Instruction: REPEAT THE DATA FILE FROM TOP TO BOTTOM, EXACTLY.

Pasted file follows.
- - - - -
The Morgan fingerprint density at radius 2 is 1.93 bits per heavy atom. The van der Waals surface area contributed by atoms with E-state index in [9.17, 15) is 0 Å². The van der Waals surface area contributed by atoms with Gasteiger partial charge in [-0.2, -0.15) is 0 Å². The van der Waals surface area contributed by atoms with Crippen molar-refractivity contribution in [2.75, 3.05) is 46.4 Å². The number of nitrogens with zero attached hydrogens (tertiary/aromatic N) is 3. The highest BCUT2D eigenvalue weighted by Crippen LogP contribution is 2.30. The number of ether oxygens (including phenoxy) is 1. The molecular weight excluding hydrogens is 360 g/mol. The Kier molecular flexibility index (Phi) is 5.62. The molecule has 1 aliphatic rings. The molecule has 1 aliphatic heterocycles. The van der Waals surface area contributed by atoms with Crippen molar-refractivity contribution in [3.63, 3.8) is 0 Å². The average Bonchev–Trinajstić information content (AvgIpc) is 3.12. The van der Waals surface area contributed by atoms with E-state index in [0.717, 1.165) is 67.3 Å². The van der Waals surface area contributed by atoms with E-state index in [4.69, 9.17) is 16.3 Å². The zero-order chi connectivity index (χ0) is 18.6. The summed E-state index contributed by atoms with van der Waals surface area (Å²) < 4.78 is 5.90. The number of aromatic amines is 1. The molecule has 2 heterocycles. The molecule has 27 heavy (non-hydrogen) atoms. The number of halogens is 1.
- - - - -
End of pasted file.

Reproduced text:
The Morgan fingerprint density at radius 2 is 1.93 bits per heavy atom. The van der Waals surface area contributed by atoms with E-state index in [9.17, 15) is 0 Å². The van der Waals surface area contributed by atoms with Gasteiger partial charge in [-0.2, -0.15) is 0 Å². The van der Waals surface area contributed by atoms with Crippen molar-refractivity contribution in [2.75, 3.05) is 46.4 Å². The number of nitrogens with zero attached hydrogens (tertiary/aromatic N) is 3. The highest BCUT2D eigenvalue weighted by Crippen LogP contribution is 2.30. The number of ether oxygens (including phenoxy) is 1. The molecular weight excluding hydrogens is 360 g/mol. The Kier molecular flexibility index (Phi) is 5.62. The molecule has 1 aliphatic rings. The molecule has 1 aliphatic heterocycles. The van der Waals surface area contributed by atoms with Crippen molar-refractivity contribution in [3.63, 3.8) is 0 Å². The average Bonchev–Trinajstić information content (AvgIpc) is 3.12. The van der Waals surface area contributed by atoms with E-state index in [0.717, 1.165) is 67.3 Å². The van der Waals surface area contributed by atoms with E-state index in [4.69, 9.17) is 16.3 Å². The zero-order chi connectivity index (χ0) is 18.6. The summed E-state index contributed by atoms with van der Waals surface area (Å²) < 4.78 is 5.90. The number of aromatic amines is 1. The molecule has 2 heterocycles. The molecule has 27 heavy (non-hydrogen) atoms. The number of halogens is 1.